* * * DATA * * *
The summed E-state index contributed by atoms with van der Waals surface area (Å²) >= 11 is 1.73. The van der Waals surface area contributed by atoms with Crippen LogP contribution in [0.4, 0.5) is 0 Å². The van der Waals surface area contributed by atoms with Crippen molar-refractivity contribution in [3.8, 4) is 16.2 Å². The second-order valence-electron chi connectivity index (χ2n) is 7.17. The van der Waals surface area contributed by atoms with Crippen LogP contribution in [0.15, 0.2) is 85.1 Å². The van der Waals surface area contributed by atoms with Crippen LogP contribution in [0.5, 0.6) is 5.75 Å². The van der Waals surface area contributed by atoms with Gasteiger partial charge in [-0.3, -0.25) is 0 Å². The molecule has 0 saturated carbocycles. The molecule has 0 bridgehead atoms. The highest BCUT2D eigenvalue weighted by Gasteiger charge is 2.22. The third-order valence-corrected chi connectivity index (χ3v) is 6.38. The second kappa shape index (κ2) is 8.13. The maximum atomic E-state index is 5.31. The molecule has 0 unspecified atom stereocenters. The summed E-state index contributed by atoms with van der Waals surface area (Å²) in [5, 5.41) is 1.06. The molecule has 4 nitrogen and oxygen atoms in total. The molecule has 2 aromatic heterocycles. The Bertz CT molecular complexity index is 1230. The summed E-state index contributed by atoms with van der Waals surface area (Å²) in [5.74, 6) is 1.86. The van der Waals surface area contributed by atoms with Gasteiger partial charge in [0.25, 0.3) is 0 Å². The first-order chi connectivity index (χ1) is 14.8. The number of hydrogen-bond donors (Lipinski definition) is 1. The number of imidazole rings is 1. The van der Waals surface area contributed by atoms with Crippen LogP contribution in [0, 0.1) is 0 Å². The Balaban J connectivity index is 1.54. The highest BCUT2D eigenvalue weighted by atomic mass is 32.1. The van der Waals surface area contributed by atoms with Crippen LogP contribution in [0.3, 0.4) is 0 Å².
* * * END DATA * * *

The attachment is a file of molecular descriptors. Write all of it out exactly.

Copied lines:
The summed E-state index contributed by atoms with van der Waals surface area (Å²) >= 11 is 1.73. The van der Waals surface area contributed by atoms with Crippen LogP contribution in [0.4, 0.5) is 0 Å². The van der Waals surface area contributed by atoms with Crippen molar-refractivity contribution in [3.8, 4) is 16.2 Å². The second-order valence-electron chi connectivity index (χ2n) is 7.17. The van der Waals surface area contributed by atoms with Crippen LogP contribution in [0.15, 0.2) is 85.1 Å². The van der Waals surface area contributed by atoms with Crippen LogP contribution in [0.5, 0.6) is 5.75 Å². The van der Waals surface area contributed by atoms with Gasteiger partial charge in [-0.3, -0.25) is 0 Å². The molecule has 0 saturated carbocycles. The molecule has 0 bridgehead atoms. The highest BCUT2D eigenvalue weighted by Gasteiger charge is 2.22. The third-order valence-corrected chi connectivity index (χ3v) is 6.38. The second kappa shape index (κ2) is 8.13. The maximum atomic E-state index is 5.31. The molecule has 0 unspecified atom stereocenters. The summed E-state index contributed by atoms with van der Waals surface area (Å²) in [5, 5.41) is 1.06. The molecule has 4 nitrogen and oxygen atoms in total. The molecule has 2 aromatic heterocycles. The Bertz CT molecular complexity index is 1230. The summed E-state index contributed by atoms with van der Waals surface area (Å²) in [5.74, 6) is 1.86. The van der Waals surface area contributed by atoms with Gasteiger partial charge in [0.25, 0.3) is 0 Å². The first-order chi connectivity index (χ1) is 14.8. The number of hydrogen-bond donors (Lipinski definition) is 1. The number of imidazole rings is 1. The van der Waals surface area contributed by atoms with Crippen LogP contribution in [0, 0.1) is 0 Å². The Balaban J connectivity index is 1.54. The highest BCUT2D eigenvalue weighted by atomic mass is 32.1. The van der Waals surface area contributed by atoms with Crippen LogP contribution in [0.3, 0.4) is 0 Å².